Added: Romona Urias - Date: 05.10.2021 23:38 - Views: 25032 - Clicks: 7538
In an ideal world, family planning conversations — how many kids you want to have and when — happen before the wedding. But even when couples do tackle that question life barrels on and answers change, especially after a couple has had a baby. Perhaps a pregnancy was difficult.
Maybe the daily grind of parenting is more overwhelming than one parent thought it would be. Space and money might be issues, too. In any case, desires for a larger family shift. Or get more intense. We asked five therapists to weigh in on how to best have the conversation.
Relax and Wait It Out As families typically have one child at a time unless they have twins this is not a pressing issue that needs to be solved right away. There are usually other issues impacting such a decision. If the relationship is not in the best place, there may not be a desire for one spouse to have additional children.
If a particular child is difficult, it may lead one parent not to want to have any more. All of these things can change with time and through working on building a strong relationship.Aurora Wants To Marry Scene - MALEFICENT 2: MISTRESS OF EVIL (2019) Movie Clip
While it is possible that there will always be a dispute regarding whether to have more kids or not, I have seen multiple times where people wound up having more children even though initially one spouse wanted to cap it at a smaller. Was one parent an only child? Do they not feel that it is possible to give multiple children the degree of attention that a singleton receives?
Or conversely, are more children desired so that the first child can have the companionship that siblings provide? Did one parent come from a large lively family and cannot imagine having anything less?
Sometimes the parent who is the primary caregiver feels overwhelmed and overextended by the responsibility and effort involved in parenting. Would the parent who wants to expand the family be able and willing to provide more hands-on help?
Often decisions about whether or not to increase family size involve work and career considerations for both parents. Is there a way for each parent to achieve a desirable degree of focus on both parenting and career if a new child enters the picture?
Finally, if all options are thoroughly explored, and a consensus has not been reached, it may be wise to settle on keeping the family small.Pando Loves Lucy More When She Was a Baby - Kids Stories About Baby - Wolfoo Family Kids Cartoon
After all, it is preferable for both parents to be happy and willing to attend to the child or children that they have than for one partner to be resentful of the other, or even worse toward the children. Erika Doukas, Clinical Psychologist. In Emotion Focused Therapy, people often recognize that their partners wants have deeper meaning. Does one partner want more kids because they feel their biological clock is ticking?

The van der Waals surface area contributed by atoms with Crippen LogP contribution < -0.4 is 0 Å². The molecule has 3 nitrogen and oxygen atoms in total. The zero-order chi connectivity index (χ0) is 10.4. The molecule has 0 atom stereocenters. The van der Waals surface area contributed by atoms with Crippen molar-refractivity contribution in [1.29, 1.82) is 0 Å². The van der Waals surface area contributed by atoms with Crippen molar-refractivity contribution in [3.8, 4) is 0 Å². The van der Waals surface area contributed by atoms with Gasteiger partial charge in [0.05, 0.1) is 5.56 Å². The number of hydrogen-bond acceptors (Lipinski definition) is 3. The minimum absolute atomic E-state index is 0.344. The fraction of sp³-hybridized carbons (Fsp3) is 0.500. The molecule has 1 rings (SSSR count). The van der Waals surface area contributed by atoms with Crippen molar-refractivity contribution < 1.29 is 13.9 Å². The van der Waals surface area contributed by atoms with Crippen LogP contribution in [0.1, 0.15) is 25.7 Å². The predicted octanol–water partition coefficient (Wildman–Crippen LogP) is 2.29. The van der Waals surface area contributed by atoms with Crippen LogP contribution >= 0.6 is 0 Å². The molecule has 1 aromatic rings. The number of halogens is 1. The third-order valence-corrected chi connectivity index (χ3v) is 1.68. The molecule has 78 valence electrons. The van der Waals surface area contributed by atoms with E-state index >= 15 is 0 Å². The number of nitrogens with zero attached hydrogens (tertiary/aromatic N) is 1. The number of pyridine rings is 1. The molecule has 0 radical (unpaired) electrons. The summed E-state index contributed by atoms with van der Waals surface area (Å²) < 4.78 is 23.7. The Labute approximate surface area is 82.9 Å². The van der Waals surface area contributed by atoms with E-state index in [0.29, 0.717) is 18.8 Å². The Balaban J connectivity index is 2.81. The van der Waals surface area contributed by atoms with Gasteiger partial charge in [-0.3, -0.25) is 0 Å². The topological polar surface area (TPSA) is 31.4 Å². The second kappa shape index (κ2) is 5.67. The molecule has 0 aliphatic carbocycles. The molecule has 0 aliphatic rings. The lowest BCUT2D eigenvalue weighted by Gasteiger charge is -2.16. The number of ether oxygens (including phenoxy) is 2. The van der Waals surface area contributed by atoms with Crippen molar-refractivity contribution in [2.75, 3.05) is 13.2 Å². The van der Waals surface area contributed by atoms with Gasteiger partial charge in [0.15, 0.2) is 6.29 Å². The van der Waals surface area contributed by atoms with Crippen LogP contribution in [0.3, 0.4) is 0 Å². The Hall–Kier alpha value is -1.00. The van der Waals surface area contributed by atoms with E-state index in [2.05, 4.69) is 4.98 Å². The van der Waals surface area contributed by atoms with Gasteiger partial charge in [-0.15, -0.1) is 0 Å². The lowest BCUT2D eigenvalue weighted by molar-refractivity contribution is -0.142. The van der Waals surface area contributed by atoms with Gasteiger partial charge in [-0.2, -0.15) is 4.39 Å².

Do they feel pressure from family? Are they having trouble connecting to you already have? Do they not want to have kids because of financial stress, or because they are feeling overwhelmed, wanting some of that freedom they lost back? These are conversations that need to be had. If you can understand why your partner has the position they do and communicate yours you far more likely to come to an understanding. That will lead to resentment and negative outcomes to the family overall. There are basically two ways of making decisions, and one of them would be to rely upon logic.
Examine the practical resources of time, financial resources, and the way that having more children might affect the other children in the family. You have to really assess all of those things in order to come to a logical Two wants 1 more. Sometimes, the decision to have more kids can come from emotion and the great meaning that having more children has for the family. The most important thing that couples or d can do whenever they are faced with this, is to have a series of deep and meaningful conversations with their partner. Of course, there are going to be instances where you might change your version of what your dream family would look like after you have and realize what that means for you.
If a decision is not going to be reached, someone is going to have to give up on something if they are going to remain in this relationship. Someone is going to experience a loss. It requires a lot of communication to work through this issue, and can be revisited at several points throughout the marriage, or over the course of childbearing years.
People evolve and change as they develop and navigate different life stages. Couples should be sensitive to when and where they are talking about it.
Giving space and room for each partner to be able to express themselves in the conversation is validating. Show understanding of where that partner is coming from. This could require a grieving process of the fantasy of what one parent had hoped for.
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Dear Therapist: My Husband Doesn’t Want Another Kid, so I’m Considering Divorce